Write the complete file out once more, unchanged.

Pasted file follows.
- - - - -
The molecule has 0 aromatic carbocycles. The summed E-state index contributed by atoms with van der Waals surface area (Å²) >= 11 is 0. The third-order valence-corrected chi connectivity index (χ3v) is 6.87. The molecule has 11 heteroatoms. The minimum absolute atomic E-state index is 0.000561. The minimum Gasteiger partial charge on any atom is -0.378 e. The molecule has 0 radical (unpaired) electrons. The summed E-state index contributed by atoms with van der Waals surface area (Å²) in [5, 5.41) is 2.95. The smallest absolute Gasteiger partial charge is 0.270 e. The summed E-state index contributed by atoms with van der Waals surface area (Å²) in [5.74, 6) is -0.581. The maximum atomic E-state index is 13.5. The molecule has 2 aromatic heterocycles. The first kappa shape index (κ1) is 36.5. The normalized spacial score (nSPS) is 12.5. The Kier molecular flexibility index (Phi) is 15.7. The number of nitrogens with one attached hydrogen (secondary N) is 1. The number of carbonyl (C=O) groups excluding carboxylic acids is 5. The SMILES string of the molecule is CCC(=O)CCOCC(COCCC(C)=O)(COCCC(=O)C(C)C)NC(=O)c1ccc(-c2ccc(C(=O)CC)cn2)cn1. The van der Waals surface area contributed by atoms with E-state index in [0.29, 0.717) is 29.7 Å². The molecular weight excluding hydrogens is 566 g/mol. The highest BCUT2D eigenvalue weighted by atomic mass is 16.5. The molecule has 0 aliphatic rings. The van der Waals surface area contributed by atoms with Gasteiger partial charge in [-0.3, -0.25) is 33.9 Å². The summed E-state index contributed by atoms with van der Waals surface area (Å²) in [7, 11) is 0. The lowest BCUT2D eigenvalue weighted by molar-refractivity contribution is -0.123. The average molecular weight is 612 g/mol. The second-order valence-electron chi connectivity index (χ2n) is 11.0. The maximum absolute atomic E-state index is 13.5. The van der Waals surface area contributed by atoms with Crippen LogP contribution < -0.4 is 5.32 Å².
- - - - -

The molecule has 0 aromatic carbocycles. The summed E-state index contributed by atoms with van der Waals surface area (Å²) >= 11 is 0. The third-order valence-corrected chi connectivity index (χ3v) is 6.87. The molecule has 11 heteroatoms. The minimum absolute atomic E-state index is 0.000561. The minimum Gasteiger partial charge on any atom is -0.378 e. The molecule has 0 radical (unpaired) electrons. The summed E-state index contributed by atoms with van der Waals surface area (Å²) in [5, 5.41) is 2.95. The smallest absolute Gasteiger partial charge is 0.270 e. The summed E-state index contributed by atoms with van der Waals surface area (Å²) in [5.74, 6) is -0.581. The maximum atomic E-state index is 13.5. The molecule has 2 aromatic heterocycles. The first kappa shape index (κ1) is 36.5. The normalized spacial score (nSPS) is 12.5. The Kier molecular flexibility index (Phi) is 15.7. The number of nitrogens with one attached hydrogen (secondary N) is 1. The number of carbonyl (C=O) groups excluding carboxylic acids is 5. The SMILES string of the molecule is CCC(=O)CCOCC(COCCC(C)=O)(COCCC(=O)C(C)C)NC(=O)c1ccc(-c2ccc(C(=O)CC)cn2)cn1. The van der Waals surface area contributed by atoms with E-state index in [0.29, 0.717) is 29.7 Å². The molecular weight excluding hydrogens is 566 g/mol. The highest BCUT2D eigenvalue weighted by atomic mass is 16.5. The molecule has 0 aliphatic rings. The van der Waals surface area contributed by atoms with Gasteiger partial charge in [-0.3, -0.25) is 33.9 Å². The summed E-state index contributed by atoms with van der Waals surface area (Å²) in [7, 11) is 0. The lowest BCUT2D eigenvalue weighted by molar-refractivity contribution is -0.123. The average molecular weight is 612 g/mol. The second-order valence-electron chi connectivity index (χ2n) is 11.0. The maximum absolute atomic E-state index is 13.5. The van der Waals surface area contributed by atoms with Crippen LogP contribution < -0.4 is 5.32 Å².